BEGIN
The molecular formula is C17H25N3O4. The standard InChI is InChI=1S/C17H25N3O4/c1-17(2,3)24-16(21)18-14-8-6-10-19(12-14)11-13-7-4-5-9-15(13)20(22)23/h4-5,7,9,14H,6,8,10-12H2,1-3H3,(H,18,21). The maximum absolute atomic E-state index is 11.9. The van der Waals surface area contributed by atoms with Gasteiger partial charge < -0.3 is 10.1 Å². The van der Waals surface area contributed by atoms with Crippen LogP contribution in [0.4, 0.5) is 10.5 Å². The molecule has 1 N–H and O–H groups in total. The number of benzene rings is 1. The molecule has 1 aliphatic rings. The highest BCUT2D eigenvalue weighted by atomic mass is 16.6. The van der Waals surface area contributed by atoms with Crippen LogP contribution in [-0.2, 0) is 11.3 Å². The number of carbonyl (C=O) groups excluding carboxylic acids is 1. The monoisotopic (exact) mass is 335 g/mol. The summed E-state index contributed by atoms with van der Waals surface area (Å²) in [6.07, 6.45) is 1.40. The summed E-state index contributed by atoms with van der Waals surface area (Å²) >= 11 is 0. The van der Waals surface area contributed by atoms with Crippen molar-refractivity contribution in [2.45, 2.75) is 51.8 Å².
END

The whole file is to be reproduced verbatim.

The molecular formula is C17H25N3O4. The standard InChI is InChI=1S/C17H25N3O4/c1-17(2,3)24-16(21)18-14-8-6-10-19(12-14)11-13-7-4-5-9-15(13)20(22)23/h4-5,7,9,14H,6,8,10-12H2,1-3H3,(H,18,21). The maximum absolute atomic E-state index is 11.9. The van der Waals surface area contributed by atoms with Gasteiger partial charge < -0.3 is 10.1 Å². The van der Waals surface area contributed by atoms with Crippen LogP contribution in [0.4, 0.5) is 10.5 Å². The molecule has 1 N–H and O–H groups in total. The number of benzene rings is 1. The molecule has 1 aliphatic rings. The highest BCUT2D eigenvalue weighted by atomic mass is 16.6. The van der Waals surface area contributed by atoms with Crippen LogP contribution in [-0.2, 0) is 11.3 Å². The number of carbonyl (C=O) groups excluding carboxylic acids is 1. The monoisotopic (exact) mass is 335 g/mol. The summed E-state index contributed by atoms with van der Waals surface area (Å²) in [6.07, 6.45) is 1.40. The summed E-state index contributed by atoms with van der Waals surface area (Å²) >= 11 is 0. The van der Waals surface area contributed by atoms with Crippen molar-refractivity contribution in [2.45, 2.75) is 51.8 Å².